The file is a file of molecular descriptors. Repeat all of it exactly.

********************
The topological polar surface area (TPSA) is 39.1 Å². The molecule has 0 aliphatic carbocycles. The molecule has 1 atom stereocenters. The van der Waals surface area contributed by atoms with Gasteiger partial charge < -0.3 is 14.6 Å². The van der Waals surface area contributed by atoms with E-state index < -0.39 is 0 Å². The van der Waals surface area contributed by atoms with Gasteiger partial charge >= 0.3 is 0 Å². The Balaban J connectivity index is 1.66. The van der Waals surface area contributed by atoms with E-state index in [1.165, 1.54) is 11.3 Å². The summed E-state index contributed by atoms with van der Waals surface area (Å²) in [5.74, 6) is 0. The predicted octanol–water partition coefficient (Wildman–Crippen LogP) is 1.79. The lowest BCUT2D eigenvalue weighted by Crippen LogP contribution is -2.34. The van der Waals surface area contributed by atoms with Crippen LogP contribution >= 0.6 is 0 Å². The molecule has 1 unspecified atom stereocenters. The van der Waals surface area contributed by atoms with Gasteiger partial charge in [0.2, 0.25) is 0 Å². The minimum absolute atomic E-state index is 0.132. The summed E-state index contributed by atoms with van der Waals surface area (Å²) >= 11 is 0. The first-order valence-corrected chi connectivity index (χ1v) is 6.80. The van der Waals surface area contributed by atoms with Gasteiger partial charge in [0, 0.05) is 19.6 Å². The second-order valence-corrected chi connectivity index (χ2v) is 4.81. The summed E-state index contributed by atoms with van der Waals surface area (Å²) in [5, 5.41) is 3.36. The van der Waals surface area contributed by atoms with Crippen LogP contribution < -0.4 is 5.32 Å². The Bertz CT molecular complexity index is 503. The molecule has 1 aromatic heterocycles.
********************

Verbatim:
The topological polar surface area (TPSA) is 39.1 Å². The molecule has 0 aliphatic carbocycles. The molecule has 1 atom stereocenters. The van der Waals surface area contributed by atoms with Gasteiger partial charge < -0.3 is 14.6 Å². The van der Waals surface area contributed by atoms with E-state index < -0.39 is 0 Å². The van der Waals surface area contributed by atoms with Gasteiger partial charge >= 0.3 is 0 Å². The Balaban J connectivity index is 1.66. The van der Waals surface area contributed by atoms with E-state index in [1.165, 1.54) is 11.3 Å². The summed E-state index contributed by atoms with van der Waals surface area (Å²) in [5.74, 6) is 0. The predicted octanol–water partition coefficient (Wildman–Crippen LogP) is 1.79. The lowest BCUT2D eigenvalue weighted by Crippen LogP contribution is -2.34. The van der Waals surface area contributed by atoms with Crippen LogP contribution >= 0.6 is 0 Å². The molecule has 1 unspecified atom stereocenters. The van der Waals surface area contributed by atoms with Gasteiger partial charge in [0.2, 0.25) is 0 Å². The minimum absolute atomic E-state index is 0.132. The summed E-state index contributed by atoms with van der Waals surface area (Å²) >= 11 is 0. The first-order valence-corrected chi connectivity index (χ1v) is 6.80. The van der Waals surface area contributed by atoms with Gasteiger partial charge in [0, 0.05) is 19.6 Å². The second-order valence-corrected chi connectivity index (χ2v) is 4.81. The summed E-state index contributed by atoms with van der Waals surface area (Å²) in [5, 5.41) is 3.36. The van der Waals surface area contributed by atoms with Crippen LogP contribution < -0.4 is 5.32 Å². The Bertz CT molecular complexity index is 503. The molecule has 1 aromatic heterocycles.